To Be Handed Over

To Be Handed Over


Jesus was teaching his disciples and telling them, “The Son of Man is to be handed over to men and they will kill him, and three days after his death he will rise.”

When you look at today’s Gospel, what do you see?  I suppose there are many fruitful avenues to explore and certainly ones that Jesus was urging his disciples to journey upon.  What I see is the bedrock, fundamental core of what it is to be human and to experience at the deepest levels of our being what it is to be a child of God.  It is summed up in what Jesus calls being handed over.

Jesus, as Son of the Father, knows himself to be held firmly and forever in the hands of the Father who sends him forth to be the manifestation of his heart, of his eternal plan to fill every atom of creation with his love and goodness, caring and kindness.  Jesus hands himself over to the Father in the stillness and completeness of a mutual love and sharing beyond our comprehension.  He knows those hands continue to hold him fast as he is sent forth among us to embody an eternal and infinite plan, a plan beyond anything our human minds can grasp.

Jesus must experience what it is to be fully human, to open to our human hearts infinite horizons of mercy, compassion, love and courage. To lead us to our hearts.  To give us the message that we are precious, loved, and commissioned as he was, to live from the place within that is filled with trust in those hands which tenderly care for us.  Jesus is sent.  He is first and foremost handed over to the Father, a place of tenderness and love.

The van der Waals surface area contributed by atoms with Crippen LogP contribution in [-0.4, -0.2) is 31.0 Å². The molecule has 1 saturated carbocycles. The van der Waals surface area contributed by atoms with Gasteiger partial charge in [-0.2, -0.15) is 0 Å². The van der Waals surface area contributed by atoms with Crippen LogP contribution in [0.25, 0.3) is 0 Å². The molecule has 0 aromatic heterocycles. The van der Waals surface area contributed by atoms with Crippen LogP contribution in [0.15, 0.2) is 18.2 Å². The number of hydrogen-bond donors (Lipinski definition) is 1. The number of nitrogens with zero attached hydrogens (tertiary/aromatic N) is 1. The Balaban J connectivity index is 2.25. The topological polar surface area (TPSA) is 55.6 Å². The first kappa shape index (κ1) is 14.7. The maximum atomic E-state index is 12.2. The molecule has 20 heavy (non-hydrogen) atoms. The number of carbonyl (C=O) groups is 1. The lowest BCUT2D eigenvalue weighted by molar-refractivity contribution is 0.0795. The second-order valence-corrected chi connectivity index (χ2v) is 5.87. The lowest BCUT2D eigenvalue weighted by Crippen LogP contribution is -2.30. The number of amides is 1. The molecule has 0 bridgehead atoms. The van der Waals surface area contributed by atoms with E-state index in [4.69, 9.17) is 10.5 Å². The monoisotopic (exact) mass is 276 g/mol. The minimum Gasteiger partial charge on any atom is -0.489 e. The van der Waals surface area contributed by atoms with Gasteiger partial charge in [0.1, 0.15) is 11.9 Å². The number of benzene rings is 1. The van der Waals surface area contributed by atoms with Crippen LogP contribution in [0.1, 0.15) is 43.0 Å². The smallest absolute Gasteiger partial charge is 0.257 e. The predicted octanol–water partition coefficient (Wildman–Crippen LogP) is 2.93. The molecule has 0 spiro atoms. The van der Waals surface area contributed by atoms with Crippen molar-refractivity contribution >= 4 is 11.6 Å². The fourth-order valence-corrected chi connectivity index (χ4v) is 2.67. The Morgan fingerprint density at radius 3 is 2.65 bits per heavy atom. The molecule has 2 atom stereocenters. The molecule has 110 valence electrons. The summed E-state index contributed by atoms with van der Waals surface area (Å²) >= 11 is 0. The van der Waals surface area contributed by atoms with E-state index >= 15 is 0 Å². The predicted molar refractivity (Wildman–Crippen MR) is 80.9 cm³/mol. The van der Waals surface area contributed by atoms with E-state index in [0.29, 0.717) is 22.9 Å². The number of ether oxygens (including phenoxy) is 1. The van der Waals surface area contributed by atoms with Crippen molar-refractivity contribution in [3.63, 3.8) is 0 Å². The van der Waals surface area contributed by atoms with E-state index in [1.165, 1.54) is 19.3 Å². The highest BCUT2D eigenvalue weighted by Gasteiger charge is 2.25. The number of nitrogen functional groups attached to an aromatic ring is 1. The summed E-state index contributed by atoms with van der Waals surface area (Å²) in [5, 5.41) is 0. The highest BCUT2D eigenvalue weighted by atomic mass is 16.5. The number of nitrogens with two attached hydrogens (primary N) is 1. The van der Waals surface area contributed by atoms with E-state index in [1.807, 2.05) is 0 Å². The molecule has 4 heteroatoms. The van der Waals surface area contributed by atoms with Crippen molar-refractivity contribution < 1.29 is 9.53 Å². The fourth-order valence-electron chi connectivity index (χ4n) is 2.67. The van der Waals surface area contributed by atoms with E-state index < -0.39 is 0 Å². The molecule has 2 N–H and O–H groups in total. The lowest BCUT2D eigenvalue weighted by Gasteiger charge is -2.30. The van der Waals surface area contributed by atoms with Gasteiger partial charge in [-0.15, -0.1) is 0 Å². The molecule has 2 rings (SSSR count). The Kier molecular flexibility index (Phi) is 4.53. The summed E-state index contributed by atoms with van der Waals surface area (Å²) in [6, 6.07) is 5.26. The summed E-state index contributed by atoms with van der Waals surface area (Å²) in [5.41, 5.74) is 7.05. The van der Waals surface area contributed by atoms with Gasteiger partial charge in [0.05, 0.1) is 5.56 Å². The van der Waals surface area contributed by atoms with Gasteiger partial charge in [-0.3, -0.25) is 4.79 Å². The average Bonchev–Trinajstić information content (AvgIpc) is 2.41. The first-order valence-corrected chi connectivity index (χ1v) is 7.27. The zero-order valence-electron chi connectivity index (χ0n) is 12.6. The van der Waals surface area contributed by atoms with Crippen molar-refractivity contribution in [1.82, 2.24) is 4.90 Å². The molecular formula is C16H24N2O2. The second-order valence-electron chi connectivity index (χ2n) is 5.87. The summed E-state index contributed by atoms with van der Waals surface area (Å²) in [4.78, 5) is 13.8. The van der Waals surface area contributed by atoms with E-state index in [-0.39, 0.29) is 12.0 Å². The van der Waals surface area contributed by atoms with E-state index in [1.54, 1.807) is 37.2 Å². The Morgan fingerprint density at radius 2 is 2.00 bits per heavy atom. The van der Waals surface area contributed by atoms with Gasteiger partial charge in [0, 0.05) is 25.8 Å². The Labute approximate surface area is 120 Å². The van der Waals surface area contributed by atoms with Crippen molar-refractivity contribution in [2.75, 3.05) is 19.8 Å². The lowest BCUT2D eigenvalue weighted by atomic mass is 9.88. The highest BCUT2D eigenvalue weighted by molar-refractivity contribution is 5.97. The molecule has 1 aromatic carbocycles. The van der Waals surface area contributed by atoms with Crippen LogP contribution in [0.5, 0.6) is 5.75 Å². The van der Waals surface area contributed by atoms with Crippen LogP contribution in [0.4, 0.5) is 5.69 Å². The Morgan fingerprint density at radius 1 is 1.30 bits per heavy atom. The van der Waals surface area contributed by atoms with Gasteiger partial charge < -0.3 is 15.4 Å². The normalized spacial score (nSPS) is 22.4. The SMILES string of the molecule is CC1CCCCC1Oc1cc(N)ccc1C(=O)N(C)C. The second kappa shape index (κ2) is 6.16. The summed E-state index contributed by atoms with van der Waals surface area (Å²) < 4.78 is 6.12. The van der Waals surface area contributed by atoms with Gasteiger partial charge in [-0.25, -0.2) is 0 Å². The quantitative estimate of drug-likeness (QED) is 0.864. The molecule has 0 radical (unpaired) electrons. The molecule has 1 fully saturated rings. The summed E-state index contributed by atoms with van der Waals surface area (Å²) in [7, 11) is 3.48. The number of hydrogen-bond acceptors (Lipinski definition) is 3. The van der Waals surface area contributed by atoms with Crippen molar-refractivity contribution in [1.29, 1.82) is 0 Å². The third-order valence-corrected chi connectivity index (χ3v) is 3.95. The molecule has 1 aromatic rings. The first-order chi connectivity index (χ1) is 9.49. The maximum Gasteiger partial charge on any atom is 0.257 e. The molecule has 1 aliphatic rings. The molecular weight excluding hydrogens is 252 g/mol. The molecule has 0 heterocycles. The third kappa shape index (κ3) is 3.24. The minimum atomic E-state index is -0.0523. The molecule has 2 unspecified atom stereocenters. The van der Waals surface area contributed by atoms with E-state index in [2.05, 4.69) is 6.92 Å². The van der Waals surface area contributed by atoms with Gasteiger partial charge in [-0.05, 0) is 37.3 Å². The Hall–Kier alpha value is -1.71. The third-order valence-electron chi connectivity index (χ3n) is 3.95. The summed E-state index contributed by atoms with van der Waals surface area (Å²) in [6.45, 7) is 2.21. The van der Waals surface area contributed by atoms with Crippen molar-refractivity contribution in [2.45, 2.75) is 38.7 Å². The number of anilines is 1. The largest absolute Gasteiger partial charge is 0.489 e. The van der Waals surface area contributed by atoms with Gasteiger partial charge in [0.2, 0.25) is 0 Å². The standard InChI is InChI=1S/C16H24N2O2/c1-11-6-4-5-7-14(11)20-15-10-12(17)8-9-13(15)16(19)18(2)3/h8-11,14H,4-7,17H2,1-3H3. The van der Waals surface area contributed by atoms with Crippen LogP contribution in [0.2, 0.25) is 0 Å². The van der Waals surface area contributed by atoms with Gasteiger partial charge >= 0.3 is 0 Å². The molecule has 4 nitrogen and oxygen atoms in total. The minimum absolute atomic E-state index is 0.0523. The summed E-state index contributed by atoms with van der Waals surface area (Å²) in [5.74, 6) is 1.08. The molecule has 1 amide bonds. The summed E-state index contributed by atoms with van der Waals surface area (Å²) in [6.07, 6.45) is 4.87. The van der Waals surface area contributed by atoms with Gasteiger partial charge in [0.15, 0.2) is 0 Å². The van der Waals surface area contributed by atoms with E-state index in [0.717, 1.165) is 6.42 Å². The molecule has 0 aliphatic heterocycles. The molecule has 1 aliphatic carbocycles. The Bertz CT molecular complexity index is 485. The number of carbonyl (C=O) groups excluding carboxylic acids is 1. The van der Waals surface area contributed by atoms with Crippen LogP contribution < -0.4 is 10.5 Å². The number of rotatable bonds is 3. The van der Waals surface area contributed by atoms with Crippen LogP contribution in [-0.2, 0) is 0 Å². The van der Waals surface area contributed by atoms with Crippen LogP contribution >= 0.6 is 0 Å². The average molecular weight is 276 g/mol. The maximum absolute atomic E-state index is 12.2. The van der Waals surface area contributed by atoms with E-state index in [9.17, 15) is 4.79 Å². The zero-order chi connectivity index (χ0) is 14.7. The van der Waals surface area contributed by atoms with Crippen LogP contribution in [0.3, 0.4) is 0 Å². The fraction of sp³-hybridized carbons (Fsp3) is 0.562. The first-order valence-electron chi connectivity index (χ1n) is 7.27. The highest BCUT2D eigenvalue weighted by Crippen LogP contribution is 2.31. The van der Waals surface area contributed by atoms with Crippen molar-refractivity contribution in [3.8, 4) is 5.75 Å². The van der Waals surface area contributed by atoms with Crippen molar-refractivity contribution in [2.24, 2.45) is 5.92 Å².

It is from here that he can be handed over to humans and journey through the pain of our blindness, ignorance and malice, to the Resurrection — knowing all the while that the Father’s hands hold him fast.  “Father forgive them, for they know not what they do.”  “Your right hand holds me fast.”  It will do all things for me. Even Resurrection. There is a bigger plan at work and one more vast than anything our human intellects can grasp.  Yet our spirits sense it and invite us into a “yes,” to walk in our part of the great plan, a plan to which each of us is commissioned and a plan which is important beyond words.

We are called to greatness, and Jesus in today’s Gospel invites not only his disciples but us, too, to this greatness.  The poor disciples can’t even have an argument about who is the greatest without it attracting the attention of Jesus.  But the attention of Jesus is not that of criticism but of invitation to go deeper.  To go to that place where true greatness lies:  to be nestled strongly and gently in the hands of the Father.

Perhaps this is the place of prayer, too.  Because at this depth from which we are asked to live, we know him in whom we have believed and that nothing can ever snatch us from his hands, or separate us from his love.  We can rest there, calm and secure.

Perhaps this is true humility, too.  “I can do all things in him who strengthens me.”  Those hands will do all things for us, for our world, for the eventual fulfillment of the plan which will lead us all to that place which eye has not seen, nor ear heard, nor has it entered into our hearts all that God has and is preparing for us.  May we have the joy this day of walking in true greatness, in resting in true humility in the hands of the Father who loves us so.  May Jesus take our hand and lead us there.